For the most part, these communities were apolitical. An exception to this was the career of Nubar Pasha, a famous prime minister of Egypt in the late 19th century. He served three terms of varying lengths, helped negotiate terms for the construction of the Suez Canal, reformed the consular court system under which colonial powers maintained a parallel justice system, and led fickle rulers such as the energetic but spendthrift Ismail Pasha.
Nubar Pasha’s patron, Boghos Bey, was an Armenian who became secretary to Muhammed Ali Pasha, the founder of modern Egypt. When Alaa Al-Aswany chose the title of his brilliant novel “The Yacoubian Building”, he was paying homage to the Armenian contribution to Cairo.
In the eastern Mediterranean, Beirut’s Burj Hammoud is often considered the Lebanese capital’s Armenian quarter. It was first formed as a refugee settlement after World War I and hosted thousands of people who had fled massacres in eastern Turkey and northern Syria.
Inland, Anjar, on the Beirut-Damascus highway, is also an Armenian city known for its magnificent archaeological remains and as the former headquarters of Syrian military intelligence in Lebanon.
Under Lebanon’s sectarian system, Armenians are guaranteed six seats in the 128-seat parliament, but have maintained a low political profile.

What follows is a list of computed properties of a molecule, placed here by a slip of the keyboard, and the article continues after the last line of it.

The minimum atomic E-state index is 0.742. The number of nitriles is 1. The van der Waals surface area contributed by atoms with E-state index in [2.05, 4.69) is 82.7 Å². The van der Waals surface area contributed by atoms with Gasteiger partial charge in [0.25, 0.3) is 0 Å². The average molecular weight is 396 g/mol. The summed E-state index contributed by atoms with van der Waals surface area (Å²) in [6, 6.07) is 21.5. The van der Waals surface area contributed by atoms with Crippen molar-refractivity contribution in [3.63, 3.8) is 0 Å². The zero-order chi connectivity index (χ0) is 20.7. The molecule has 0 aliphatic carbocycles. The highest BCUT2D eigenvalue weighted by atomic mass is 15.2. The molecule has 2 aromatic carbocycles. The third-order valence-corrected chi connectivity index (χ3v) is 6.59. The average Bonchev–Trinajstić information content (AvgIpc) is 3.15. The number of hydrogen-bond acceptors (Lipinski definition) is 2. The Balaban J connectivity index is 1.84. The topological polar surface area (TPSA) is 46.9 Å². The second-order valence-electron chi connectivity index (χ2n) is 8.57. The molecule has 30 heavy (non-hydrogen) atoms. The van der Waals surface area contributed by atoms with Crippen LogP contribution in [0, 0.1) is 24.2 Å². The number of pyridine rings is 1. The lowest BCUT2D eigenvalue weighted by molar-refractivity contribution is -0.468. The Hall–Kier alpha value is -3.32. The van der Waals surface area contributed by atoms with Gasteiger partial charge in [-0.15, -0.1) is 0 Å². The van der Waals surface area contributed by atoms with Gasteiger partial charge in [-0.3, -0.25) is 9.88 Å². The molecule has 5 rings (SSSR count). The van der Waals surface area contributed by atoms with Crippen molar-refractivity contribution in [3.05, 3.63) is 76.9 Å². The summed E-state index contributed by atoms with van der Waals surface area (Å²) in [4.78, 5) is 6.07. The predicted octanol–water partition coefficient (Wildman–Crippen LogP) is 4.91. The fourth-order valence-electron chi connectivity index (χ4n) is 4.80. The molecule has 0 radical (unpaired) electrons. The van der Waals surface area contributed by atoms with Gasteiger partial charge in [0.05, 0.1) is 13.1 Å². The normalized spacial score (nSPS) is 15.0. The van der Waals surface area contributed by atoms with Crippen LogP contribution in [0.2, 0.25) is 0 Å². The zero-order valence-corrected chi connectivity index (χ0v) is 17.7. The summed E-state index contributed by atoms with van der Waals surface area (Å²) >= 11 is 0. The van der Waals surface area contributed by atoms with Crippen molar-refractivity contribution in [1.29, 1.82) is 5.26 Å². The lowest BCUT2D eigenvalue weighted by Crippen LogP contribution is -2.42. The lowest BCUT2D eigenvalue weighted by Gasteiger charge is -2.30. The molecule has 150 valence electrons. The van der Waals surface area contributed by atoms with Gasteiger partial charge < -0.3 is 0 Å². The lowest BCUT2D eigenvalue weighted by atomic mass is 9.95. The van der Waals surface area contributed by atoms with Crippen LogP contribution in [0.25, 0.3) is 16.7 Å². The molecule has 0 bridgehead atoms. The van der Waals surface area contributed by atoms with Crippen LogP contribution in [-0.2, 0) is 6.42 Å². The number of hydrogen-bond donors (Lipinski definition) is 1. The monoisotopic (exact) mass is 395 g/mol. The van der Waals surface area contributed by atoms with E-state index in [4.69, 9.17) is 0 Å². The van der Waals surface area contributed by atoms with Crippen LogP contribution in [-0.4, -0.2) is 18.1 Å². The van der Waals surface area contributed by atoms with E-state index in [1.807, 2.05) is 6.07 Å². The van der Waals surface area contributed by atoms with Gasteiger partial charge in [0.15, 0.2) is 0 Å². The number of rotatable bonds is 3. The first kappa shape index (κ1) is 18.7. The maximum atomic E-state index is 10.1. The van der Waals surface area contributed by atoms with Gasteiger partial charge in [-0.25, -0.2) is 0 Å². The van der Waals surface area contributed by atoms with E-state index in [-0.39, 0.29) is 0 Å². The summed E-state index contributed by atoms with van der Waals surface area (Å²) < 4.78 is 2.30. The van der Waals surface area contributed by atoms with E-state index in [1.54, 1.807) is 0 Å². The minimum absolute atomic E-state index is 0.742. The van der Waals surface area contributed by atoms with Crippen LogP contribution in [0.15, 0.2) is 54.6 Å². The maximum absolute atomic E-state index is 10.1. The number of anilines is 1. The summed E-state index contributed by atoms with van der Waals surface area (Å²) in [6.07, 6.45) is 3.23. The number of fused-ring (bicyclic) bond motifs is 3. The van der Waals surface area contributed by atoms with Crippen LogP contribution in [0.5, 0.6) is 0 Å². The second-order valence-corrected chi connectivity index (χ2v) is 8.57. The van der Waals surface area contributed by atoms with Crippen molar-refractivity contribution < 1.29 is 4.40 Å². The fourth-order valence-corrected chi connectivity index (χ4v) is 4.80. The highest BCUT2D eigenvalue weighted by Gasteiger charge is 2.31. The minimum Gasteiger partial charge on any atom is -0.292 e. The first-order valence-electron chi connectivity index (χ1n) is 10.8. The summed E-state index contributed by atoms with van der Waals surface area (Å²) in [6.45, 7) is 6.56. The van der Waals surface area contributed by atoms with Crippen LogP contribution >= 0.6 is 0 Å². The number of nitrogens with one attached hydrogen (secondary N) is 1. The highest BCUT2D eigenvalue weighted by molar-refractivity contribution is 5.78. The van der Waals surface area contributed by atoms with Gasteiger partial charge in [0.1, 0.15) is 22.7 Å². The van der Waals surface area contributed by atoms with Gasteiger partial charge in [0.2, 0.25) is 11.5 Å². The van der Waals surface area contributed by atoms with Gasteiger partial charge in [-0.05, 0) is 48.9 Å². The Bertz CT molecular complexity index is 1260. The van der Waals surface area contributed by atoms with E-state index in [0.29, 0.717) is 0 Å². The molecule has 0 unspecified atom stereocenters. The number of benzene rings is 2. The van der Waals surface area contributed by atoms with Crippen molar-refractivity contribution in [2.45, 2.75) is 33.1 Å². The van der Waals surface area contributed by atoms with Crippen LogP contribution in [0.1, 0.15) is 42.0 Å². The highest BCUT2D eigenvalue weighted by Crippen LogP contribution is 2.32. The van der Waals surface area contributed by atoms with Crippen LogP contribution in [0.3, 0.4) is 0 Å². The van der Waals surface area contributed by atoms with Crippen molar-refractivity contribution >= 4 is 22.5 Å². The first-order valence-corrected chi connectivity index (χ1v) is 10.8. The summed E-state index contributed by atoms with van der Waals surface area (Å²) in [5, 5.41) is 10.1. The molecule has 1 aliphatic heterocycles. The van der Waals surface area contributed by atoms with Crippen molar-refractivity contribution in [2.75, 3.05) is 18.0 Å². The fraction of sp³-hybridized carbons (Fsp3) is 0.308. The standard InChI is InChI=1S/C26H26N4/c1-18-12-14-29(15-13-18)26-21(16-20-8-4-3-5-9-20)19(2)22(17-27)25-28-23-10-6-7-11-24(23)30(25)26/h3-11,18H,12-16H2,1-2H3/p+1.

To the south, St. James Cathedral is at the center of the Armenian Quarter of Jerusalem’s Old City, the smallest of the four quarters.
Armenians are one of the three main guardians of the Church of the Holy Sepulchre, reputedly built on the site of the crucifixion of Jesus Christ in the Old City. Monks in their distinctive black hoods kept Armenian church traditions alive during the long decades of Soviet atheism in Armenia itself.
In Syria, Aleppo was the center of the Armenian population. The city’s famous Baron Hotel was owned and operated by the Mazloumian family. There, as a relatively prosperous minority, Armenians would have largely supported the Assad regime.
As a result, Jdaideh (New), a historic area outside Aleppo’s ancient walls and the neighborhood most associated with Armenians, was heavily damaged during the civil war. Distressing images of blown up ancient palaces and museums are flooding the internet.
And in Iran, where modern Armenia derives much of its energy supply, there is the famous Cathedral of the Holy Savior, also called Vank, in the New Julfa district of Isfahan.
In the early 17th century, as part of a scorched earth policy to try to repel the Turkish armies, Shah Abbas of Persia forcibly settled thousands of Armenians south of the Zayande River which runs through Isfahan. Armenians remain a significant minority in Iran.
Today, the Kardashians, Cher, Andre Agassi and Charles Aznavour, to name a few, are internationally famous offshoots of Armenia. But closer to their homeland, Armenians have a long history as one of the oldest and most prosperous communities in the Middle East.